What makes us human beings? Not what us work but what makes us the complex unique individuals that we are. The very concept of organic life alone is a truly incredible one, let alone Homo sapiens. When you think about it, how does a mass of Oxygen, Carbon, Hydrogen and Nitrogen perform such wonders as putting a man on the moon or writing Hamlet? Science will explain so much, but the process leading to the magic that occurs, allowing such wonders will always be an ephemeral series of hypotheses and pontifications.
Ancient Greece is widely acknowledged as the birthplace of many philosophical and scientific theories and practices, and it was the physician Hippocrates, nearly five hundred years before the birth of Christ who refined and popularised a notion that was supported for the best part of two thousand years. The theory of humoral medicine.
In the same way that the world was considered to be the product of four essential elements, earth, air, fire and water, humoral theory suggested that we (human beings) were comprised of four humors (liquids), which as long as perfectly balanced meant we functioned and performed healthily, both physically and mentally. The humors were designated as, yellow bile (xanthe chole), phlegm (phlegma), blood (haima) and black bile (melaina chole), and the perceived wisdom was that should the balance be disturbed and therefore an ailement detected, then the humor deemed to be in excess would be drained and as a result balance restored. Why do you need to know this? Well, when I recently received the new book by Cristiano Volk I was presented with a small elegant conundrum of a book. Portraits and blood cells, landscapes and clouds. Initially it’s message eludes, until the connection is made between the work and the book’s title, Melaina Chole was the Greek name given to the black bile secreted by either the kidneys or spleen, and was considered to be the cause of sadness and malaise.
It is also the derivativation of the word melancholy. And so what begins with a theory posed by Hippocrates distills into an examination on the nature of melancholia, or depression.
On opening the book and embarking on our journey through it, we are presented with what is Indeed a dark and foreboding prologue. We enter through a series of evolving images -identical but slowly illuminating - of an aperture punched through a rough hewn wall. As the sequence progresses the space beyond is slowly revealed to the point where an empty cold cave like space becomes visible. Our reward? All the work breaking through., anticipation, and effort, for what? Not the blue skies, fresh air or revitalising optimism so desired, so needed. Just more of the same.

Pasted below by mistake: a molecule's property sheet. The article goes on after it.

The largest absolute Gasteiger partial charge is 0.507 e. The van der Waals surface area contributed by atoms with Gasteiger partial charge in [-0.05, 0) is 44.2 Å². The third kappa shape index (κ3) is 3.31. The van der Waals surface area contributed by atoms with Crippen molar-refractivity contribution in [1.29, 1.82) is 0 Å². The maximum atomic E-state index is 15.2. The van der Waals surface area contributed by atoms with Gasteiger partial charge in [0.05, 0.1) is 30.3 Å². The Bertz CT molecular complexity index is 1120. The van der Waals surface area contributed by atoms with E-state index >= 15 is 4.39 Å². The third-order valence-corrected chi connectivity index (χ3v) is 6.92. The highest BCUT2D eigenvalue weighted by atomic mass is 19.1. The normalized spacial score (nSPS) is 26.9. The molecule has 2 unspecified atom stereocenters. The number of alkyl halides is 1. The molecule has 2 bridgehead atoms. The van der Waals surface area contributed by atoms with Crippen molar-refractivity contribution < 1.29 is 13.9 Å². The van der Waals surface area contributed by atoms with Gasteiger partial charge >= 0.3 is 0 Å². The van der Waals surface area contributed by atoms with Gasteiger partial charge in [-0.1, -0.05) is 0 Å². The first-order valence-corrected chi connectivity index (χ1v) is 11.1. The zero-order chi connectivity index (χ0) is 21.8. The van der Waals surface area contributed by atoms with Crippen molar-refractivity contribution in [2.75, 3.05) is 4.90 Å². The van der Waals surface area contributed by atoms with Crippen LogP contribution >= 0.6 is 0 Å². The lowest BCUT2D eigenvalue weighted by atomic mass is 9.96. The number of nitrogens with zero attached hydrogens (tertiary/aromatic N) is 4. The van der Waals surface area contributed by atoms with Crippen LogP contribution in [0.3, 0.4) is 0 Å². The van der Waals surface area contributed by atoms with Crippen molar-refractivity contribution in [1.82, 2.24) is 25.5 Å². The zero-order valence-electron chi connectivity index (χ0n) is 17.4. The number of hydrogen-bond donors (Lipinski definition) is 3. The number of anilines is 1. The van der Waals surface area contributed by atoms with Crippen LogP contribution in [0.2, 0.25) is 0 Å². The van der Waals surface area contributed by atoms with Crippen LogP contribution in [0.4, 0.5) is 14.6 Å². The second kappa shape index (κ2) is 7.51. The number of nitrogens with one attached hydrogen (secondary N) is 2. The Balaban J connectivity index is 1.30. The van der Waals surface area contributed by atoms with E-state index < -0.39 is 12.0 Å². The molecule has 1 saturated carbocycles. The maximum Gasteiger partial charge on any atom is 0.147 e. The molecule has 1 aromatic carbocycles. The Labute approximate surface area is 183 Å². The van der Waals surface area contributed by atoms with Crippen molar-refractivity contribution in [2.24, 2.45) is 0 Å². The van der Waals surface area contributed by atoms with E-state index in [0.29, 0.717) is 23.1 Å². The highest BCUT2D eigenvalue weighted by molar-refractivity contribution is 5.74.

Then an explosion of light, white on black. Step this way. The juxtapositions and clashes that follow are either as random as the electrical clicks and flashes that power our unconscious, or as carefully considered as the words in a sonnet. Such is the definition of interpretation. The book is split into two sections. Whilst the first refers to humoral theory, the second contains a series of portraits based on Hippocrates’ study of physiognomy, which suggested that a person’s moral character could be determined by facial characteristics and even the size and shape of their head. “People with small faces have small souls, like cats and monkeys (Pseudo-Aristotle, Physiognomonica)”
Classical Greek theory aside, the images are of course the reason for being here, but theIr abstract nature means that descriptions of single frames would in no way enlighten. The technical execution is flawless, and viewed as a series of diptychs they crackle as a series of synapses. The work should be viewed as a whole and left for each viewer to interpret and draw their own conclusions. Melaina Chole is an intensely personal and intellectual work from a wonderful newcomer to the world of the photobook. In 2019 Cristiano Volk released his debut title, Sinking Stone. A colour rich abstract comment on the Italian city of Venice, which is thematically, stylistically and aesthetically, a world away from this new collection. All of which tells us that we are in the company of an audacious talent that already refuses to be pigeonholed. That will present diverse and challenging concepts with a confidence that almost sneers at the idea of continuity.
In walking such a tightrope there is always a risk of embarking on a wantonly unpredictable and unsteady trajectory. However whilst many of our favourite creatives wrap us in a warm comfortable blanket of familiarity, and deliver work which has their stylistic DNA embedded into its very core time and time again, others are prepared to challenge, confront and risk the long fall from the wire.
With only two books under his belt, it may be a little early to tell for Volk, but he has definitely and defiantly taken those first steps, and is on his way.....and more importantly, he’s not afraid to look down.
A polished and buffed version of this review first appeared on The Od Review